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- Episode: Gone, Gone, Gone
- Written By: Alan Ball (creator), Charlaine Harris ("Sookie Stackhouse" novels by)
- Directed By: Scott Winant
- Starring: Anna Paquin, Stephen Moyer and Sam Trammell
- Network: HBO
True Blood: Gone, Gone, Gone Review
By Joel Rickenbach
August 13, 2012
Those of you who read this column know I consider the scene from season 2 when Godric meets the light, as the best moment in True Blood’s arsenal. It was sad, inevitable and beautifully shot. It gave emotion to a character (Eric Northman), who, not an episode before, we considered the epitome of a scoundrel. Godric had lived hundreds of lifetimes, had seen the world change and shift, saw regimes rise and fall, and then change and shift yet again. His soul had grown old and weary, and the world he now lived in only showed him violence and hatred. It was his choice to move on; he had enough of our chaotic era, and wanted to finally have peace. Like I said- it’s a beautiful scene, and this week’s episode finally produces a moment that rivals Godric’s passing. The character involved couldn’t be more different, but their reasons are strikingly similar. These two moments completely peel back the layers and expose the reality of the trashy and indulgent world of True Blood, and they make you believe the powers that be may actually pull the strings much more deftly than we give them credit for.
The character in question is Hoyt Fortenberry (Jim Parrack), quite possibly the last remaining human in Bon Temps that is genuinely a good person. There was a time when Hoyt and Jessica’s blossoming romance was the beating heart of this show. Amongst all the vampires, werewolves and shifters, Hoyt and Jessica gave us something incredibly real and human, even if one of them is a vampire. Hoyt was the guy we could all identify with- He was as good at heart as a Louisiana boy could be, and didn’t think twice about accepting Jessica for who she was, even if his terror train of a mother vehemently disapproved. Since those days of puppy love, Hoyt and Jessica have had a very rough relationship. Jessica couldn’t control her vampire cravings and cheated on Hoyt with Jason, who has been his best friend since childhood. Hoyt, in a very misguided fashion, fell in to the fang-banger crowd, and eventually went a step further by joining an anti-supe hate group. Broken, battered and just plain defeated, Hoyt asks Jessica and Jason to meet him at Merlottes. He tells them he’s taking a job in Alaska, and leaving Bon Temps to the wind. Of course, Jessica and Jason don’t want him to leave, but Hoyt then shows them how serious he is- He wants Jessica to glamour him and make him forget her completely. He doesn’t want to live the rest of his life with the pain she has caused him. It’s a sad and sobering moment, but what makes this scene so powerful is his next request- He wants her to make him forget Jason as well. Jessica tearfully honors his request, and after counting to ten, Hoyt, much like Godric, has removed himself from the chaos of the True Blood world. There’s a scene later on in the episode when Jason pulls Hoyt over on his way out of town. I was instantly worried they were going to completely undo the earlier scene, but instead it’s a bittersweet goodbye, and all Jason can do is go back to his car and cry; knowing how responsible he is for ruining his best friend’s life. There’s always a chance the writers will eventually undo Hoyt’s glamouring, but I truly hope they don’t. As much as I’ll miss the character, and Jim Parrick’s acting, the way in which Hoyt exits the show will always stand as a biting warning of what the world of True Blood has wrought.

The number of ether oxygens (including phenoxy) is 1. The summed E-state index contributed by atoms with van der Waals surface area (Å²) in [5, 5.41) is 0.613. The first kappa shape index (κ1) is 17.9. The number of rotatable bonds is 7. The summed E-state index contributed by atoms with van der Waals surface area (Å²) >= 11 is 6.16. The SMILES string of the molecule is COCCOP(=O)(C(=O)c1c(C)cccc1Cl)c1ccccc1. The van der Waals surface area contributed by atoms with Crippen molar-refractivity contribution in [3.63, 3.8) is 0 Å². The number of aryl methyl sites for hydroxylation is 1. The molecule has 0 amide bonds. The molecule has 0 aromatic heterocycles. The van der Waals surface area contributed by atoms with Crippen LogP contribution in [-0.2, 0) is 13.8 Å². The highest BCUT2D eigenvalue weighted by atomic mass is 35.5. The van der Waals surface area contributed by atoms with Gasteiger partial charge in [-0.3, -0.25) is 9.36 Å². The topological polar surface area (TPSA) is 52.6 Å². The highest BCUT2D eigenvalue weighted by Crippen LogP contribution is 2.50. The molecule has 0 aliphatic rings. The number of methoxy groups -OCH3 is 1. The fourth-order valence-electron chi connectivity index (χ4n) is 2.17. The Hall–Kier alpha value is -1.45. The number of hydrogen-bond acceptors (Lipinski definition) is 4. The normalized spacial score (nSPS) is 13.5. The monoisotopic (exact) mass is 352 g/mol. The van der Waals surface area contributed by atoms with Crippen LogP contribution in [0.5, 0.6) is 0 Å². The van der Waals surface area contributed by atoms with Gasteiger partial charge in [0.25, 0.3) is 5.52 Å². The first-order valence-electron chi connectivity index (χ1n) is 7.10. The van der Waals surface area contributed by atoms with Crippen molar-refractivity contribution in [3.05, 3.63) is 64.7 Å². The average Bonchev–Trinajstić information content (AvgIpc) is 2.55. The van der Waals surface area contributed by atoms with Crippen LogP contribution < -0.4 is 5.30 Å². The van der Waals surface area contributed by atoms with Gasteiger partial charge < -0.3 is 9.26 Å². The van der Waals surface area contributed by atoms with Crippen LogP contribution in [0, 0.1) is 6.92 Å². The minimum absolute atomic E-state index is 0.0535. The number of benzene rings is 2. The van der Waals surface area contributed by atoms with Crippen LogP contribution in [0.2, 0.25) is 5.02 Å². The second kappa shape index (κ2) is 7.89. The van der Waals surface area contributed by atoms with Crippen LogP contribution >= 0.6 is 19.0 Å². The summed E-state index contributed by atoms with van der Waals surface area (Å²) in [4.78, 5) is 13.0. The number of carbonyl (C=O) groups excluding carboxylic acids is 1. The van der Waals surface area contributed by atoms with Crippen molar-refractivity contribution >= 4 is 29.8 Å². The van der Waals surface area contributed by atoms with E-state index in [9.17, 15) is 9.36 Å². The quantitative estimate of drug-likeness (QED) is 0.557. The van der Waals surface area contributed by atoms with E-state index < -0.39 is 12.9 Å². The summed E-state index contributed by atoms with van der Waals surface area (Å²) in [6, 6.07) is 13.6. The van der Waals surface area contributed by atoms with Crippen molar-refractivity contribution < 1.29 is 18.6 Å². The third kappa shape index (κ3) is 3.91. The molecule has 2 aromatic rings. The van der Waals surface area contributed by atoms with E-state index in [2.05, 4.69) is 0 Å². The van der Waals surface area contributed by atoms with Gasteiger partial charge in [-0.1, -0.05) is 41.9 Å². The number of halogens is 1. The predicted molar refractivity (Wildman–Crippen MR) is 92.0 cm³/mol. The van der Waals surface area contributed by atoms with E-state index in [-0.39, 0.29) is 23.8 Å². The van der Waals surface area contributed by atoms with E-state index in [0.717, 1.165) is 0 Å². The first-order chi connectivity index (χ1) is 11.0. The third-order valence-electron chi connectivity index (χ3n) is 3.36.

There are certainly some other juicy bits in this episode, and I invite your thoughts and discussions in the comments below.
Best Moment: The glamouring
Worst Moment: Every time a vampire moves in fast motion